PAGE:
The character and tone of public statements of the KWP leaders and Korean propaganda changed. The position in the socialist camp and the Communist movement was not presented any more as “threatening” [or] “fraught with the danger of a split” because of the intrigues of “contemporary revisionists”, although revisionism was characterized as before as “the main danger in the international Communist movement” (Rodong Sinmun, 11 October 1965). It was not the admission of “revisionist mistakes” and the cessation of “[interference] in the affairs of other Parties and countries” that was offered as the main condition for uniting the fraternal countries and Parties, but the adoption of joint practical steps in the fight against imperialism and against the American aggression in Vietnam.

Since this time the KWP, without emphasizing attention on existing differences, began to make numerous appeals to strengthen the unity of the international Communist movement, although its practical steps in this direction came down to a reduction, and then a cessation, of cooperation with divisive pro-Peking groups and some expansion of bilateral ties with fraternal countries.

When withdrawing from subordination to Peking the KWP leadership naturally did not want to spoil relations with them, fearing a rupture of military alliance and economic ties and direct subversive acts by the Chinese. On the other hand, there remained a certain ideological closeness between the KWP leadership and the Peking leaders in the approach to a number of important problems of modern times. [Translator’s note: the previous sentence was highlighted in the left margin]. These factors, which continue in force now, have forced the Korean comrades to resort to tactical maneuvering. However, the fact of another sharp change of KWP policy was striking and demanded an explanation for it to the Party masses who had come to believe in the infallibility of the Party line, and to the Communist movement.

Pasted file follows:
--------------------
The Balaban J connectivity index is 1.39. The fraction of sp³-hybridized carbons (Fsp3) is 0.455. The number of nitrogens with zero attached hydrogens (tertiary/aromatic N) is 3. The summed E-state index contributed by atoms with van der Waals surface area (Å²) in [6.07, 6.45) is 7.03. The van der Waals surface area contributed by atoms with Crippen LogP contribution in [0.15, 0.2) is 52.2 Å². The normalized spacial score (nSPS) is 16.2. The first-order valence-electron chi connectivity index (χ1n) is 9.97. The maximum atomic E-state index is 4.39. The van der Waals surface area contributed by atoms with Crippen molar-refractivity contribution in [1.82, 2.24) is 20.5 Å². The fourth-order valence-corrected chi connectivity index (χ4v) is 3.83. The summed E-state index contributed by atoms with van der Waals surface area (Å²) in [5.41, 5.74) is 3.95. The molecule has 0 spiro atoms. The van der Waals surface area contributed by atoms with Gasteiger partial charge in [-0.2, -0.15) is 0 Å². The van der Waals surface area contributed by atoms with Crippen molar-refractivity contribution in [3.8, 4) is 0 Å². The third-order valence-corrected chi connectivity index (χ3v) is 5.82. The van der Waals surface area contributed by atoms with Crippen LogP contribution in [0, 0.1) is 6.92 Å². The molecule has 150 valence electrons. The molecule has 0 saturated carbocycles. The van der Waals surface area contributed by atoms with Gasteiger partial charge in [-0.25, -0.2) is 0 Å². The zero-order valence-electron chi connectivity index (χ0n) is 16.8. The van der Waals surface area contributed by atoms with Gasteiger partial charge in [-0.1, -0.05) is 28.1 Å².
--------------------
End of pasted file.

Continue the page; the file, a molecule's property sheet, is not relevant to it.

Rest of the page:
In August 1966 the KWP published a big article, “In Defense of Self-sufficiency”. The main points of the article were affirmed in Kim Il Sung’s report at the October KWP Conference of the same year. The “absolute independence” of KWP policy and the slogan of a simultaneous fight against right and “left” opportunism, and against revisionism and dogmatism were proclaimed in these documents as a political credo of the Party. Kim Il Sung noted, contemporary revisionism “is decreasing”, although “it still presents a great danger to the Communist movement”. Since this time the KWP has also opposed “left” opportunism, dogmatism, great-power chauvinism, meaning the political policy of Peking, along with criticism of revisionism.

While declaring its independence “from anyone whatsoever” the KWP leadership has pursued a dual goal: on the one hand, to show the Party masses and fraternal Parties its disassociation from the policy of Peking, which has discredited itself, but on the other, to assure the Chinese that the KWP’s retreat from Chinese policy does not mean its ideological convergence with the majority of the Communist Parties, including the CPSU, which oppose the Peking group. “Just because some Party has ties with other Parties one cannot think without foundation that it blindly supports the line and policy of the latter and follows them. To regard others suspiciously is a characteristic feature of great-power chauvinism and factionalism…We do not want to stand on that side” (from Kim Il Sung’s report at the KWP Conference, October 1966). This is essentially the centrist tactic of the KWP, explained by the influence of Peking maintained on it, which continues to occur to the present time.

IV.